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Surgical Treatment for Infertility in Men

Surgical Treatment for Infertility in Men: Varicocele Ligation, Vasectomy Reversal, Transurethral Resection of the Ejaculatory Duct, Sperm Retrieval and IVF/ICSI techniques

 

Surgery is  an option to treat male Infertility and is sometimes required to treat conditions associated with infertility.  Following are surgical treatments available to men for who are experiencing infertility problems that are preventing them from successfully conceiving a child with their partner.

 

Varicocele Ligation

 

Surgical ligation is one of the most common treatments for the treatment of male infertility and repairing the varicocele is a relatively simple surgical procedure.  Usually done by a Urologist, a Varicocele Ligation begins with an incision being made in the skin above the scrotum, down to the testicular veins and then tied off with sutures. Patients can leave the hospital the same day but about 20 percent of surgical ligation patients have an overnight stay at the hospital.  Recovery period for a surgical ligation is two to three weeks.

 

Vasectomy Reversal

 

Vasectomies are considered a permanent form of contraception however,  advances in microsurgery have improved the success of vasectomy reversal procedures.  A Vasectomy Reversal Surgery reconnects the male reproductive tract after a vasectomy.  Vasovasostomy, also known as Vasectomy Reversal, is a procedure where the cut ends of the vas deferens are stitched back together in two layers.  When the epididymis is inflamed or scarred and is blocking the sperm from reaching the vas deferens, a patient may need a Vasoepididymostomy.  In this procedure, the surgeon will bypass the blockage and stitch the vas deferens to the epididymis in two layers.

 

Transurethral Resection of the Ejaculatory Duct

 

Transurethral Resection of the Ejaculatory Duct  is a method to treat ejaculatory duct obstruction and this procedure may help couples who want to conceive naturally and avoid assisted reproductive technologies such as IVF/ICSI.  This procedure is usually done on an outpatient basis.  It is performed endoscopically by inserting instruments into the patient’s penis.  Dye is injected into the seminal vesicle, the surgeon resets the duct, removes the obstruction, and reconnect.  The dye will flow freely through the duct if the procedure is successful.  The procedure removes the ejaculatory duct obstruction and opens the ejaculatory ducts which allows for the normal flow of ejaculate and improvement of semen parameters.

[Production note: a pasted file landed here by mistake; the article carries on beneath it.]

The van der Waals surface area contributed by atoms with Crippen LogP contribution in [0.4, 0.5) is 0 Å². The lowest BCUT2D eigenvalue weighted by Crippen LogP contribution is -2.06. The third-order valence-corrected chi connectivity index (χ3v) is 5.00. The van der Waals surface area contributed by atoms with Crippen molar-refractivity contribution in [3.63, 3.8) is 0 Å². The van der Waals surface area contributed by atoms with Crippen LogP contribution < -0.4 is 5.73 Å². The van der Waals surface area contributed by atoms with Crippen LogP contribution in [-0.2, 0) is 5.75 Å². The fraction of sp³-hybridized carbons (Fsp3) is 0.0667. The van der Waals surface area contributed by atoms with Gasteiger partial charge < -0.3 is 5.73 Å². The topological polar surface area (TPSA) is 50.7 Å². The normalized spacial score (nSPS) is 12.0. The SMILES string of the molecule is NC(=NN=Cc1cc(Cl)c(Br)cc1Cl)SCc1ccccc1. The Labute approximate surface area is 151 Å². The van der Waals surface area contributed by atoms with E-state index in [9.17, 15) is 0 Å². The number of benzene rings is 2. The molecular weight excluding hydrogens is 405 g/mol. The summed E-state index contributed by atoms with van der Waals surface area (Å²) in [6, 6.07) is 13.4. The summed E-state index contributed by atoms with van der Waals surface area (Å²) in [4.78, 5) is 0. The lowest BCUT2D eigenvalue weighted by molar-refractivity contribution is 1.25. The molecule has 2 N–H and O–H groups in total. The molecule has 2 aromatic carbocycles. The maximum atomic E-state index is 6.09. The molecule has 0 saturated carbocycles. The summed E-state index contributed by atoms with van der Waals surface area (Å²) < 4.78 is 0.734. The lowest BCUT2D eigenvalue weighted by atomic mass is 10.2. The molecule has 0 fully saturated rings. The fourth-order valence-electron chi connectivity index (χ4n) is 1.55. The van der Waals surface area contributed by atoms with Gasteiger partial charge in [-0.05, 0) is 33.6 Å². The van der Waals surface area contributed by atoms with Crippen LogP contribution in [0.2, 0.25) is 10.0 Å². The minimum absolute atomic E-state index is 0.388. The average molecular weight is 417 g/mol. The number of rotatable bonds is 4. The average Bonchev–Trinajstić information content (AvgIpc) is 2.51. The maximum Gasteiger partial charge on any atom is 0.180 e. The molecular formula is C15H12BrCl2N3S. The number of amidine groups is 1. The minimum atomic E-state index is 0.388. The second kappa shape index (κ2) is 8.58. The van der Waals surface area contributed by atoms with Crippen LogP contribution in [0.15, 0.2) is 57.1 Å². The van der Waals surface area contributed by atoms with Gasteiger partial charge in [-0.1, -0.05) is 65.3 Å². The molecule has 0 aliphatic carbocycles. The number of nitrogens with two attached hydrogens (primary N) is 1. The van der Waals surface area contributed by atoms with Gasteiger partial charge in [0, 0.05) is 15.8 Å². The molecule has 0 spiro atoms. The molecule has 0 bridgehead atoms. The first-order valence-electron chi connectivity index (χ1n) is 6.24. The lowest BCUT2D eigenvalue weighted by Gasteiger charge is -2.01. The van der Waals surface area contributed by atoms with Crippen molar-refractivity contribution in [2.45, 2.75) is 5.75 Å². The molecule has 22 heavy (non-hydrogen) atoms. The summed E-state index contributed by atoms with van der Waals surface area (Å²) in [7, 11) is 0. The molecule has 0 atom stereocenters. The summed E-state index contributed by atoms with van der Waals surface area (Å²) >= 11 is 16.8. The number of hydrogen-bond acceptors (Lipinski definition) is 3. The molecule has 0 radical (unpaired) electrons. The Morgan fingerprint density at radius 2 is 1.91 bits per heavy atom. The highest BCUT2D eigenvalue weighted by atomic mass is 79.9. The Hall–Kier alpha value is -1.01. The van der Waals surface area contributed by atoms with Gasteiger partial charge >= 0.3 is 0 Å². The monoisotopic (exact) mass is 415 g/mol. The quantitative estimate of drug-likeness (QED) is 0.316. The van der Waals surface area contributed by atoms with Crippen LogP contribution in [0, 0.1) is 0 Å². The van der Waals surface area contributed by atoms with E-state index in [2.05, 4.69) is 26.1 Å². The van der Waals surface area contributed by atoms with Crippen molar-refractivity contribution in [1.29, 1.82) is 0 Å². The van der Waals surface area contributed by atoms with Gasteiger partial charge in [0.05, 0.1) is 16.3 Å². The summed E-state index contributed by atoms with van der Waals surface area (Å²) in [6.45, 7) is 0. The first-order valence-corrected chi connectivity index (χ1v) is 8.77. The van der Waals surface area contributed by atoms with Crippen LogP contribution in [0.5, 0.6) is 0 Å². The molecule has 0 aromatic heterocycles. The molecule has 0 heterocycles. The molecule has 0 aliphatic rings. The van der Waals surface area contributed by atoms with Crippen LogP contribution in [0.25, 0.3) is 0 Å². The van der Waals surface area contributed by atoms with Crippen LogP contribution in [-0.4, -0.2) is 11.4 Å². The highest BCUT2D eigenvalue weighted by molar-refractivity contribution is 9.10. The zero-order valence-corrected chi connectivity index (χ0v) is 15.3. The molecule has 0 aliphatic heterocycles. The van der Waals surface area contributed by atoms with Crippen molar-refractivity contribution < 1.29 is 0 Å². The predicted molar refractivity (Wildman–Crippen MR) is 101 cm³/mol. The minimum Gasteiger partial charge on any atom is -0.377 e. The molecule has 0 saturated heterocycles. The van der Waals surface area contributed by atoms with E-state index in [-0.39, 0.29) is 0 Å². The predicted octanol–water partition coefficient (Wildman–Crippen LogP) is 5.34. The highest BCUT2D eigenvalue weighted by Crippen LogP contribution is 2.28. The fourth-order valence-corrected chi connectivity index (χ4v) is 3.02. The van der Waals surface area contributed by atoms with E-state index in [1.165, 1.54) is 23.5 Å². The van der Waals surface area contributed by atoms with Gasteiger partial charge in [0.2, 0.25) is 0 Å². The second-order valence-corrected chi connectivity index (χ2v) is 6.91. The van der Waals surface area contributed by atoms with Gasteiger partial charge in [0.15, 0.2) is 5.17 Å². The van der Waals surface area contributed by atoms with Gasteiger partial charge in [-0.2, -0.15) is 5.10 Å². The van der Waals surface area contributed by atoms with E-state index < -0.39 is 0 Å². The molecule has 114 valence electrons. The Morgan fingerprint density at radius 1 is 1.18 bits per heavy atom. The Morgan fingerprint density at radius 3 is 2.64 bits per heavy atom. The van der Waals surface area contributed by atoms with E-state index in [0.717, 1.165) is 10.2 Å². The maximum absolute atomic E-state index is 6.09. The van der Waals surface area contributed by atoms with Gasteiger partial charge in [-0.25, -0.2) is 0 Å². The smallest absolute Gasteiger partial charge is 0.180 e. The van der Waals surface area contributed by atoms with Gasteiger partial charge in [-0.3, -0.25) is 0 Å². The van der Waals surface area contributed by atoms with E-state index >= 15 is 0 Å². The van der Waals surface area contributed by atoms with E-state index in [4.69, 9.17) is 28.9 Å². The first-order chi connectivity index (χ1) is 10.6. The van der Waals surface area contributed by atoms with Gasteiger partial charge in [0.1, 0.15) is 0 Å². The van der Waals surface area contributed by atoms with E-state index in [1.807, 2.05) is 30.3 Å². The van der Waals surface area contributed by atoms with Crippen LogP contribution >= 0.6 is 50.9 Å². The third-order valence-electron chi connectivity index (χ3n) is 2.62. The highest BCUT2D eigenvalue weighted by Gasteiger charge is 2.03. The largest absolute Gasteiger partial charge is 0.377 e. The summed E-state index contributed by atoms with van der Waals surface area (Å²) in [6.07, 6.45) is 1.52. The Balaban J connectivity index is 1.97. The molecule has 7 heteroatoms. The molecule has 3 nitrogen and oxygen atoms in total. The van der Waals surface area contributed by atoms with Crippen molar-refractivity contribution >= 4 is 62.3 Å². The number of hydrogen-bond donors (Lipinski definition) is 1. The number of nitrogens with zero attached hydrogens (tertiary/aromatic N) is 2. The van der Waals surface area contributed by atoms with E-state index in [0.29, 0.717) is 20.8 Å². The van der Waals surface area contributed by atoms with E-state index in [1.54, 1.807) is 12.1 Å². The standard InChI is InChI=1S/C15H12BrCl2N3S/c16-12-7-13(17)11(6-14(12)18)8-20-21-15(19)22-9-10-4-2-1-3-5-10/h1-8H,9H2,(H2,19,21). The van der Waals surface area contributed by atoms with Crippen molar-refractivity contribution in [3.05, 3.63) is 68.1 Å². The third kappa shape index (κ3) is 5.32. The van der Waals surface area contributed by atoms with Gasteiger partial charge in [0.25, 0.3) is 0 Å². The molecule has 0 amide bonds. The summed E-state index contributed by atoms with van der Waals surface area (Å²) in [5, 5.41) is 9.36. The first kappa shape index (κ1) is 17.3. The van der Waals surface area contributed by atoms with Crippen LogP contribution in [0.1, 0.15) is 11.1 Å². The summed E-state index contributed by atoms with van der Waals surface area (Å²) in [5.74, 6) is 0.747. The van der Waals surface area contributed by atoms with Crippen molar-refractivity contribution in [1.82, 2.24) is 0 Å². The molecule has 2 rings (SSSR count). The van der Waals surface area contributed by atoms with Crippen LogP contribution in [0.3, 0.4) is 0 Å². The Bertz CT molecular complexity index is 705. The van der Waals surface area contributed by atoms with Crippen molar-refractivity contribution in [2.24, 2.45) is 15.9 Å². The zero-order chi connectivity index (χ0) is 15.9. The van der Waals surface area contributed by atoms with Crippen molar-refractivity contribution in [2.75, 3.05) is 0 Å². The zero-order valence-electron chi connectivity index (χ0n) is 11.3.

Sperm Retrieval and IVF/ICSI Techniques

 

There are several methods available for Sperm Retrieval also known as Sperm Extraction.  Depending on the reasons why a patient does not have enough sperm in their ejaculate will determine the right method for them.. Once the patient meets with their doctor to discuss their fertility problems,the doctor will determine the best method based on the patients individual case.

 

Following are some of the most common methods available for Sperm Retrieval for In Vitro Fertilization (IVF) and Intracytoplasmic Sperm Injection (ICSI):

 

Percutaneous Epididymal Sperm Aspiration (PESA)

 

PESA requires a needle to be inserted into the epididymis and sperm is withdrawn.  This procedure is used to find sperm when there is no sperm found in the male partners ejaculate.  The procedure can be performed using a local anesthetic with a quick recovery time.

 

Testicular Sperm Extraction (TESE)

 

TESE is a surgical biopsy of the testis.  The surgery is performed using a local anesthetic and a small cut is made in the scrotum where a small portion of the tissue is removed to extract a few viable sperm cells  This method is usually used when there is evidence of an obstruction.

 

Microsurgical testicular sperm extraction (Micro-TESE)

 

Micro-TESE surgery is the opening of the outer cover of the testicle and examining the inside of the testis under an operating microscope.  This procedure is performed in an operating room under local anesthesia.  More of the testis is examined however, less testicular tissue is removed.  Also this procedure causes less damage to the structure inside the testicle and causes fewer blood supply problems caused by tiny blood vessels being cut. This procedure appears to increase the number of sperm that can be retrieved.